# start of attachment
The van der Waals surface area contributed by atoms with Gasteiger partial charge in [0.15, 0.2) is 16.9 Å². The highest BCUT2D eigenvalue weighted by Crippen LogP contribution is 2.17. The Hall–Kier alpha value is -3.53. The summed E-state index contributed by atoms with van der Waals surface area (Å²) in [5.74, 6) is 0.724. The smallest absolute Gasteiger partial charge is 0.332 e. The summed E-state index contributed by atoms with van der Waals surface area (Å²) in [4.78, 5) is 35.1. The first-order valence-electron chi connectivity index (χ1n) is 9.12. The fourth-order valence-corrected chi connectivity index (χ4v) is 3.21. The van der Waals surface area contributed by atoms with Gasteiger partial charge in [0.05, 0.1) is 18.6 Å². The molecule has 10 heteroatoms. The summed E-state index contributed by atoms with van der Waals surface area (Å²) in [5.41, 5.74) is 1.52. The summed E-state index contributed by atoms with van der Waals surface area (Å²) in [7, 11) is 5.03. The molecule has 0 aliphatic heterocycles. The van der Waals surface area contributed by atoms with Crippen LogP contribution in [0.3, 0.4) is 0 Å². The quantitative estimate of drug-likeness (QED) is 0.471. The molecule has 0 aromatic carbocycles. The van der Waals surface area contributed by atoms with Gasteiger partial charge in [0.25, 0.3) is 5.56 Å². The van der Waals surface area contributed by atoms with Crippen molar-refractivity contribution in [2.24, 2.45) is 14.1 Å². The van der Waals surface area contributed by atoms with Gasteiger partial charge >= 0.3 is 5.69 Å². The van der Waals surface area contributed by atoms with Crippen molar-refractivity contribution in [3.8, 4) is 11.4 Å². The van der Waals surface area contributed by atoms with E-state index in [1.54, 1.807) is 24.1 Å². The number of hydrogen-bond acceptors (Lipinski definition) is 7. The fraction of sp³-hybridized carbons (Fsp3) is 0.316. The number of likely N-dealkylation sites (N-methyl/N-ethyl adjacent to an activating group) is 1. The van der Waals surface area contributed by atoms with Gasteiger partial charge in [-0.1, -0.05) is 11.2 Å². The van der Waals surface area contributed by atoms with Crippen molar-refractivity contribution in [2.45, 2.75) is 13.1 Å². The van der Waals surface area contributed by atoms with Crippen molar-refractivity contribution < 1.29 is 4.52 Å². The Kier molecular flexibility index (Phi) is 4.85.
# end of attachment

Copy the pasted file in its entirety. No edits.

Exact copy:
The van der Waals surface area contributed by atoms with Gasteiger partial charge in [0.15, 0.2) is 16.9 Å². The highest BCUT2D eigenvalue weighted by Crippen LogP contribution is 2.17. The Hall–Kier alpha value is -3.53. The summed E-state index contributed by atoms with van der Waals surface area (Å²) in [5.74, 6) is 0.724. The smallest absolute Gasteiger partial charge is 0.332 e. The summed E-state index contributed by atoms with van der Waals surface area (Å²) in [4.78, 5) is 35.1. The first-order valence-electron chi connectivity index (χ1n) is 9.12. The fourth-order valence-corrected chi connectivity index (χ4v) is 3.21. The van der Waals surface area contributed by atoms with Gasteiger partial charge in [0.05, 0.1) is 18.6 Å². The molecule has 10 heteroatoms. The summed E-state index contributed by atoms with van der Waals surface area (Å²) in [5.41, 5.74) is 1.52. The summed E-state index contributed by atoms with van der Waals surface area (Å²) in [7, 11) is 5.03. The molecule has 0 aliphatic heterocycles. The van der Waals surface area contributed by atoms with Crippen LogP contribution in [0.3, 0.4) is 0 Å². The quantitative estimate of drug-likeness (QED) is 0.471. The molecule has 0 aromatic carbocycles. The van der Waals surface area contributed by atoms with Gasteiger partial charge in [0.25, 0.3) is 5.56 Å². The van der Waals surface area contributed by atoms with Crippen molar-refractivity contribution in [2.24, 2.45) is 14.1 Å². The van der Waals surface area contributed by atoms with Gasteiger partial charge >= 0.3 is 5.69 Å². The van der Waals surface area contributed by atoms with Crippen molar-refractivity contribution in [3.8, 4) is 11.4 Å². The van der Waals surface area contributed by atoms with E-state index in [1.54, 1.807) is 24.1 Å². The number of hydrogen-bond acceptors (Lipinski definition) is 7. The fraction of sp³-hybridized carbons (Fsp3) is 0.316. The number of likely N-dealkylation sites (N-methyl/N-ethyl adjacent to an activating group) is 1. The van der Waals surface area contributed by atoms with Gasteiger partial charge in [-0.1, -0.05) is 11.2 Å². The van der Waals surface area contributed by atoms with Crippen molar-refractivity contribution in [2.45, 2.75) is 13.1 Å². The van der Waals surface area contributed by atoms with Crippen molar-refractivity contribution < 1.29 is 4.52 Å². The Kier molecular flexibility index (Phi) is 4.85.